5. Teach them to revise, start again, and learn from their ‘learnings’.
It can be very challenging to get the balance right between being too competitive and just giving up. Even though your little one might never be a pro footballer, he also shouldn't give up trying to be best he can! Try to find the right balance by praising the effort they’ve put in and assuring them that it's not about how many goals they score and instead point out the great effort and that practice makes us as better. If we work hard enough, we can be what we set out to be.
6. Use relaxation techniques
Perfectionism, the feeling of failure and not being good enough often cause stress and anxiety. You can help your kid to calm down and let the pressure go by using relaxation techniques.
You can find some examples, click here »
7. Help them setting realistic standards
You know your kid might not be the next Einstein, so help your child to set healthy and realistic expectations. An A grade might never happen, but with lots of work and not giving up, a C can be done! And it would be absolutely beautiful. Once again, it’s the effort that counts.
8. Help them to prioritize tasks
Your perfectionist kid's brain is often absolutely overloaded. She wants to do it all and get it right. Which, of course, doesn’t always happen. You can help your child by writing down a list of these tasks, and help them work through the importance of prioritizing them.
9. Tell them about your own ‘learnings’
By showing them some of your learnings (remember, I spoke about rephrasing words like "failure" into "learnings" in 6 Steps To Overcome Perfectionism. You helps them see that it's normal to have setbacks and how we can grow from them. Explain how you got up, corrected your crown, and walked away with knowing you tried your best and learned from it.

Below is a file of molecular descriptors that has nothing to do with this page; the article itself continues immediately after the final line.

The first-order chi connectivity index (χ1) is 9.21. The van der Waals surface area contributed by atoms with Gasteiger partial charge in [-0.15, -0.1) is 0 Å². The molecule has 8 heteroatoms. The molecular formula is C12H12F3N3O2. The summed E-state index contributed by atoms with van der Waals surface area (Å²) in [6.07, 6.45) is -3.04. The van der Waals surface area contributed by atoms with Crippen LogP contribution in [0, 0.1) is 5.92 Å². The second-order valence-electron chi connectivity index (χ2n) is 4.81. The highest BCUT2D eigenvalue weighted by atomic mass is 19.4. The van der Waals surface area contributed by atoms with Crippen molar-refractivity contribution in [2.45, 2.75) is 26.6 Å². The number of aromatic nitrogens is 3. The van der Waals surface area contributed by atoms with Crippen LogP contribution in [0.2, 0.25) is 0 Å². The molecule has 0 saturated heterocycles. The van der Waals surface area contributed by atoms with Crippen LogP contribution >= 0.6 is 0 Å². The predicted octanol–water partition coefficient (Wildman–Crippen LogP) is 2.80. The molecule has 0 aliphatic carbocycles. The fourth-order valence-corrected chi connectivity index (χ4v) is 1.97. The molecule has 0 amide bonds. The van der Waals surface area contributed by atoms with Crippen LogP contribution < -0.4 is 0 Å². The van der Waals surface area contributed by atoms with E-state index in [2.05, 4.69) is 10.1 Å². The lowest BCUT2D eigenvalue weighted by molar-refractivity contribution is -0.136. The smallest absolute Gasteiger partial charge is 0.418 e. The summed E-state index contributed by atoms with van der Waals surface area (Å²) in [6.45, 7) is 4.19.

10. Help them not to judge themselves and others
If your kid is outstandingly great in something and you realize he or she is bragging about other kids who aren't, we should not encourage it. Try to explain with an example, how this kid feels and why your kid thinks that it's a bad thing not to be the best.
Being a parent means being a good example. Therefore, we have to check ourselves towards our tendencies to perfectionism. Being a perfectionist is a learned behavior. Our children learn from what we do, not only from what we say, and they see more than we think.
Like me, you can take this opportunity and learn together with your kid to overcome perfectionism, help each other. And because you're already so conscious about your perfectionism, you might feel under pressure not to do it perfectly with your child. Please relax, because by being aware you're already doing so much, and you will see, if you work together with your kid, it'll help you both and can strengthen your relationship even more.
With our Affirmation Cards, you can practice positive affirmations daily in a playful way. They even work with my husband!